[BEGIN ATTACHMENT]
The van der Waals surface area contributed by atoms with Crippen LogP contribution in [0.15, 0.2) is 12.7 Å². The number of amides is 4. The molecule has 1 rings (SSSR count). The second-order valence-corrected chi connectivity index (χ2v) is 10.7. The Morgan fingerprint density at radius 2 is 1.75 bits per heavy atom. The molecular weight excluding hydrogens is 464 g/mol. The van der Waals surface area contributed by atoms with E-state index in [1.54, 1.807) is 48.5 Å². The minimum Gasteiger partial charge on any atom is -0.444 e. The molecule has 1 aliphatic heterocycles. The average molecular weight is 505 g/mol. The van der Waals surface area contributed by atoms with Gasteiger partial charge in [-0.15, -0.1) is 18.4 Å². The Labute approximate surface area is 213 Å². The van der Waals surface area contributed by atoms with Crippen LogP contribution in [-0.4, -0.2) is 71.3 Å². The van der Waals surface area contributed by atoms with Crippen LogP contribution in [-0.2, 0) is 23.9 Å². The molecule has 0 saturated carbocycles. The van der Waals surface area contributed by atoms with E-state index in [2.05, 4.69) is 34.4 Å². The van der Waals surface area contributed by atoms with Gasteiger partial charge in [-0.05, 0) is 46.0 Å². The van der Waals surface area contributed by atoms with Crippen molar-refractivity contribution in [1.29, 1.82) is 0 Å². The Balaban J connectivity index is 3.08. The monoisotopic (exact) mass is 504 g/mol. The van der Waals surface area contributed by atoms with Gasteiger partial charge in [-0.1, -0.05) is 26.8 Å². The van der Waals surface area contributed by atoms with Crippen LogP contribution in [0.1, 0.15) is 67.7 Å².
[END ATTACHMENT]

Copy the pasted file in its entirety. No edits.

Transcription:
The van der Waals surface area contributed by atoms with Crippen LogP contribution in [0.15, 0.2) is 12.7 Å². The number of amides is 4. The molecule has 1 rings (SSSR count). The second-order valence-corrected chi connectivity index (χ2v) is 10.7. The Morgan fingerprint density at radius 2 is 1.75 bits per heavy atom. The molecular weight excluding hydrogens is 464 g/mol. The van der Waals surface area contributed by atoms with E-state index in [1.54, 1.807) is 48.5 Å². The minimum Gasteiger partial charge on any atom is -0.444 e. The molecule has 1 aliphatic heterocycles. The average molecular weight is 505 g/mol. The van der Waals surface area contributed by atoms with Gasteiger partial charge in [-0.15, -0.1) is 18.4 Å². The Labute approximate surface area is 213 Å². The van der Waals surface area contributed by atoms with Crippen LogP contribution in [-0.4, -0.2) is 71.3 Å². The van der Waals surface area contributed by atoms with Crippen LogP contribution in [-0.2, 0) is 23.9 Å². The molecule has 0 saturated carbocycles. The van der Waals surface area contributed by atoms with E-state index in [2.05, 4.69) is 34.4 Å². The van der Waals surface area contributed by atoms with Gasteiger partial charge in [-0.05, 0) is 46.0 Å². The van der Waals surface area contributed by atoms with Crippen molar-refractivity contribution in [1.29, 1.82) is 0 Å². The Balaban J connectivity index is 3.08. The monoisotopic (exact) mass is 504 g/mol. The van der Waals surface area contributed by atoms with Gasteiger partial charge in [-0.1, -0.05) is 26.8 Å². The van der Waals surface area contributed by atoms with Crippen LogP contribution in [0.1, 0.15) is 67.7 Å².